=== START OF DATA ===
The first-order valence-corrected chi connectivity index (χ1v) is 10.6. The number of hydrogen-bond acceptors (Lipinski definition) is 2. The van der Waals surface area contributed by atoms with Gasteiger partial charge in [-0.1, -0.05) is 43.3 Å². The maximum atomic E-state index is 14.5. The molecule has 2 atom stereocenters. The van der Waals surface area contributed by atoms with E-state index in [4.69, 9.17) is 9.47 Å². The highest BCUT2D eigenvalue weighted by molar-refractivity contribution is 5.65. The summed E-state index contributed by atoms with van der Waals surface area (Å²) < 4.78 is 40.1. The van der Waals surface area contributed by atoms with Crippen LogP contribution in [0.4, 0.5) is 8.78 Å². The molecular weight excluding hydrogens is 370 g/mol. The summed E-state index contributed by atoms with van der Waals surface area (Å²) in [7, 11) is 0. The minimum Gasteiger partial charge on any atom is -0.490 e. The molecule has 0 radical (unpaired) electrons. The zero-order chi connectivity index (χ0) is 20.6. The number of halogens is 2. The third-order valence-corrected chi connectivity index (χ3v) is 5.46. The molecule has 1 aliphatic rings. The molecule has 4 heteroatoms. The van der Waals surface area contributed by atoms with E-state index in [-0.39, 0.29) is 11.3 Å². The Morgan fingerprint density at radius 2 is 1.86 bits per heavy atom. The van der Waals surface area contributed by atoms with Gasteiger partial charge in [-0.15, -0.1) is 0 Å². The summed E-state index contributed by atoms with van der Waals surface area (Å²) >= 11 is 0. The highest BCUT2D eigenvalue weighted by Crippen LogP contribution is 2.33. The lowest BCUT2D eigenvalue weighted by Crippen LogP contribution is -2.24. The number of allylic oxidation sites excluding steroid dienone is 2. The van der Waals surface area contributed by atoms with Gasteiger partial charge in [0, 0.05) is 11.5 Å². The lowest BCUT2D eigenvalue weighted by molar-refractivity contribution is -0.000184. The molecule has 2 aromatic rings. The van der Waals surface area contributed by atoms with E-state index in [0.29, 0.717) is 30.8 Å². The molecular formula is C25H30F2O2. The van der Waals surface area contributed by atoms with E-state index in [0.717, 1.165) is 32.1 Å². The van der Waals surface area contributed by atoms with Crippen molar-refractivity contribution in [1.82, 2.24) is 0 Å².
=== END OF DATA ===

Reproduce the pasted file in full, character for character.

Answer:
The first-order valence-corrected chi connectivity index (χ1v) is 10.6. The number of hydrogen-bond acceptors (Lipinski definition) is 2. The van der Waals surface area contributed by atoms with Gasteiger partial charge in [-0.1, -0.05) is 43.3 Å². The maximum atomic E-state index is 14.5. The molecule has 2 atom stereocenters. The van der Waals surface area contributed by atoms with E-state index in [4.69, 9.17) is 9.47 Å². The highest BCUT2D eigenvalue weighted by molar-refractivity contribution is 5.65. The summed E-state index contributed by atoms with van der Waals surface area (Å²) < 4.78 is 40.1. The van der Waals surface area contributed by atoms with Crippen LogP contribution in [0.4, 0.5) is 8.78 Å². The molecular weight excluding hydrogens is 370 g/mol. The summed E-state index contributed by atoms with van der Waals surface area (Å²) in [7, 11) is 0. The minimum Gasteiger partial charge on any atom is -0.490 e. The molecule has 0 radical (unpaired) electrons. The zero-order chi connectivity index (χ0) is 20.6. The number of halogens is 2. The third-order valence-corrected chi connectivity index (χ3v) is 5.46. The molecule has 1 aliphatic rings. The molecule has 4 heteroatoms. The van der Waals surface area contributed by atoms with E-state index in [-0.39, 0.29) is 11.3 Å². The Morgan fingerprint density at radius 2 is 1.86 bits per heavy atom. The van der Waals surface area contributed by atoms with Gasteiger partial charge in [-0.15, -0.1) is 0 Å². The summed E-state index contributed by atoms with van der Waals surface area (Å²) >= 11 is 0. The highest BCUT2D eigenvalue weighted by Crippen LogP contribution is 2.33. The lowest BCUT2D eigenvalue weighted by Crippen LogP contribution is -2.24. The number of allylic oxidation sites excluding steroid dienone is 2. The van der Waals surface area contributed by atoms with Gasteiger partial charge in [0, 0.05) is 11.5 Å². The lowest BCUT2D eigenvalue weighted by molar-refractivity contribution is -0.000184. The molecule has 2 aromatic rings. The van der Waals surface area contributed by atoms with E-state index in [0.29, 0.717) is 30.8 Å². The molecular formula is C25H30F2O2. The van der Waals surface area contributed by atoms with E-state index in [0.717, 1.165) is 32.1 Å². The van der Waals surface area contributed by atoms with Crippen molar-refractivity contribution in [1.82, 2.24) is 0 Å².